Micro-Cracking Dependencies

The causes and timeframe of the formation of these cracks depend on many factors, including:

  • The force used to compress the films (sometimes called activation force)
  • The temperature conditions during compression

The geometry of the object used to compress the films (stylus, finger, or other object), as described below:

A common root cause of accelerated micro-cracking, is the use of a ball point pen to activate a resistive touch panel.

The tip of a common ball point pen consists of a steel ball with an approximate diameter of 0.5 mm. This steel ball is both harder and smaller than the tip of a mobile computer stylus, which is made of plastic and has a diameter around 1.6mm.

When a small diameter instrument, such as a ball point pen, is used, even typical activation forces (250-450 grams) can result in large stresses in the conductive layer. This high stress leads to the accelerated formation of micro-cracks.

Additional damage is done as the hard steel ball also leaves scratches in the comparatively softer top film of the touch panel.

Resistive Touch Panel Benefits

The benefits that contribute to the continued relevance of resistive touch panels include the following:

Their ability to sense user input despite changing environmental conditions. The reliance on physical contact with, and subsequent compression of, the top film creates a sensor which is difficult to inadvertently activate. Rain drops, snow, or other precipitation do not produce enough force to compress the top film of the touch panel; therefore, these environmental conditions do not affect operation.

The dependence on physical contact allows the touch panel to be activated by users wearing any type of gloves that allow for adequate force to be applied to compress the top film.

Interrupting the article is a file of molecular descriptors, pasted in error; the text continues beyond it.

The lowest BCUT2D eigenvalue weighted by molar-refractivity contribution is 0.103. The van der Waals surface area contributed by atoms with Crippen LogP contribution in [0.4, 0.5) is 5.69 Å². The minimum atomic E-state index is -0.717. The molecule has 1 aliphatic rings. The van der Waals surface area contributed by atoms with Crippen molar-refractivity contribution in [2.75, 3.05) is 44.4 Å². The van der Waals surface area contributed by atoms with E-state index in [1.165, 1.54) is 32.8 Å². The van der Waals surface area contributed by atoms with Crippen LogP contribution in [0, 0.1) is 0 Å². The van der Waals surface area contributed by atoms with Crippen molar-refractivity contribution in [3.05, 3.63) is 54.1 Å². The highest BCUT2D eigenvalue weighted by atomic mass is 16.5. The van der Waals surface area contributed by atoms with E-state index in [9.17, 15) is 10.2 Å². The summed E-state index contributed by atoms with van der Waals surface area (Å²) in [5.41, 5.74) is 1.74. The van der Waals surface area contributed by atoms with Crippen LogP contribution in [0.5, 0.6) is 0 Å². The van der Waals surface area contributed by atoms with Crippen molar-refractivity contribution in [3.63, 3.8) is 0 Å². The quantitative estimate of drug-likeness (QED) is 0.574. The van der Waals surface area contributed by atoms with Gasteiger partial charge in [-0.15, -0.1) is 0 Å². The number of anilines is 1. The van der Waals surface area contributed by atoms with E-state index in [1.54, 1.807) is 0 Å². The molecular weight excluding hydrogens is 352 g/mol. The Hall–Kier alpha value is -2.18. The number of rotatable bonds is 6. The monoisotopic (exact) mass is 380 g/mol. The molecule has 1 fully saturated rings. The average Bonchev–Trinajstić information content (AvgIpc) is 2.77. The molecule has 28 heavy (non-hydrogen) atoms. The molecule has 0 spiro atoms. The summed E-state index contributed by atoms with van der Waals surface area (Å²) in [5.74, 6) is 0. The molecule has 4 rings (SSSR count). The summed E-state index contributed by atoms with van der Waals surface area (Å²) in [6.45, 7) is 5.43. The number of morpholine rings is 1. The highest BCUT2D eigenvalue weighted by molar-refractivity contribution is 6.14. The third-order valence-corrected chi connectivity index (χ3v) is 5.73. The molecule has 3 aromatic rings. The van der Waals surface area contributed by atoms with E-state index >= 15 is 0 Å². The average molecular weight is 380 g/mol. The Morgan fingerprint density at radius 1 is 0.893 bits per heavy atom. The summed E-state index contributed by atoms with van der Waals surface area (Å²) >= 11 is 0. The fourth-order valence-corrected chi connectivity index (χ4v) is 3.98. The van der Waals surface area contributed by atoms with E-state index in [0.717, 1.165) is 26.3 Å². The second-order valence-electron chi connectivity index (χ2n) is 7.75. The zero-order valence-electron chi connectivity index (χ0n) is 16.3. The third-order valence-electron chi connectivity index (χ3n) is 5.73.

Capacitive Touch Panels

The force-based activation scheme used by resistive touch panels is robust and allows for environmental flexibility, but does not allow for multiple touch inputs. The (projective) capacitive touch panel was developed to enable multi-touch inputs and as a result creates a more intuitive user interface.

Gesture-based inputs, such as pinch-to-zoom, reduce the number of steps needed to perform device interactions and simplify the user interface. This simplification for the end user comes at the cost of increased complexity, both at the touch panel hardware and control software levels.

Design and Functionality

A capacitive touch panel is a non-contact sensor that uses changes in capacitance to measure input position. The touch panel consists of two main subcomponents: the sensor and the cover glass.

Structurally, the sensor may be constructed on glass or flexible polymer films; for illustrative purposes this document only describes touch panels that use film sensors.

Like a resistive touch sensor, the capacitive sensor consists of two films. Each film senses input in a single orientation; either along the horizontal or vertical axis. For a single orientation, the conductive surface of the film is etched to create a grid pattern of conductive cells. Each cell projects an electrostatic field above the surface of the sensor.

As a conductive object, such as a human finger, is brought into the projected electrostatic field, some charge is capacitively coupled to the object. A microcontroller then measures the new capacitance as a change in voltage, which is then converted to a position on the touch panel, and ultimately the display.

 Microcontroller Integrated Circuit and Firmware